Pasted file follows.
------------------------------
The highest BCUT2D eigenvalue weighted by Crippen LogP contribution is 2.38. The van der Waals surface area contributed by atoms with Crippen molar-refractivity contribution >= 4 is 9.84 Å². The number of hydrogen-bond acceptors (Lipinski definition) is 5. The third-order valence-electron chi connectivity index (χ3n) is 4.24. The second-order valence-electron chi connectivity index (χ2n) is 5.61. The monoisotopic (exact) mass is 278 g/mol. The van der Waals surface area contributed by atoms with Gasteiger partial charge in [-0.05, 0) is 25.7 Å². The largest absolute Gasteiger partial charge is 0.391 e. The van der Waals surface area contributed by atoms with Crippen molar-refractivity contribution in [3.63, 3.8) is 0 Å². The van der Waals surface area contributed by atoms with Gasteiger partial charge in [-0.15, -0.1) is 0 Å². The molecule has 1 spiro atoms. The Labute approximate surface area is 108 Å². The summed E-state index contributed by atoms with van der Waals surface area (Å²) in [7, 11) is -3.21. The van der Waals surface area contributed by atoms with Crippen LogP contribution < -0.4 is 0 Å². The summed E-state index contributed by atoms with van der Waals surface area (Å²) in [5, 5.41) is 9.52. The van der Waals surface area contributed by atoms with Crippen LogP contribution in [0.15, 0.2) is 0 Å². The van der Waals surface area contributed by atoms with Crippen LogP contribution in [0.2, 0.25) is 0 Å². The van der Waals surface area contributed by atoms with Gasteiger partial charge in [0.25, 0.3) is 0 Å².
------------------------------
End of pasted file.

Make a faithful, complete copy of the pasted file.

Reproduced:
The highest BCUT2D eigenvalue weighted by Crippen LogP contribution is 2.38. The van der Waals surface area contributed by atoms with Crippen molar-refractivity contribution >= 4 is 9.84 Å². The number of hydrogen-bond acceptors (Lipinski definition) is 5. The third-order valence-electron chi connectivity index (χ3n) is 4.24. The second-order valence-electron chi connectivity index (χ2n) is 5.61. The monoisotopic (exact) mass is 278 g/mol. The van der Waals surface area contributed by atoms with Gasteiger partial charge in [-0.05, 0) is 25.7 Å². The largest absolute Gasteiger partial charge is 0.391 e. The van der Waals surface area contributed by atoms with Crippen molar-refractivity contribution in [3.63, 3.8) is 0 Å². The van der Waals surface area contributed by atoms with Gasteiger partial charge in [-0.15, -0.1) is 0 Å². The molecule has 1 spiro atoms. The Labute approximate surface area is 108 Å². The summed E-state index contributed by atoms with van der Waals surface area (Å²) in [7, 11) is -3.21. The van der Waals surface area contributed by atoms with Crippen LogP contribution < -0.4 is 0 Å². The summed E-state index contributed by atoms with van der Waals surface area (Å²) in [5, 5.41) is 9.52. The van der Waals surface area contributed by atoms with Crippen LogP contribution in [0.15, 0.2) is 0 Å². The van der Waals surface area contributed by atoms with Crippen LogP contribution in [0.2, 0.25) is 0 Å². The van der Waals surface area contributed by atoms with Gasteiger partial charge in [0.25, 0.3) is 0 Å².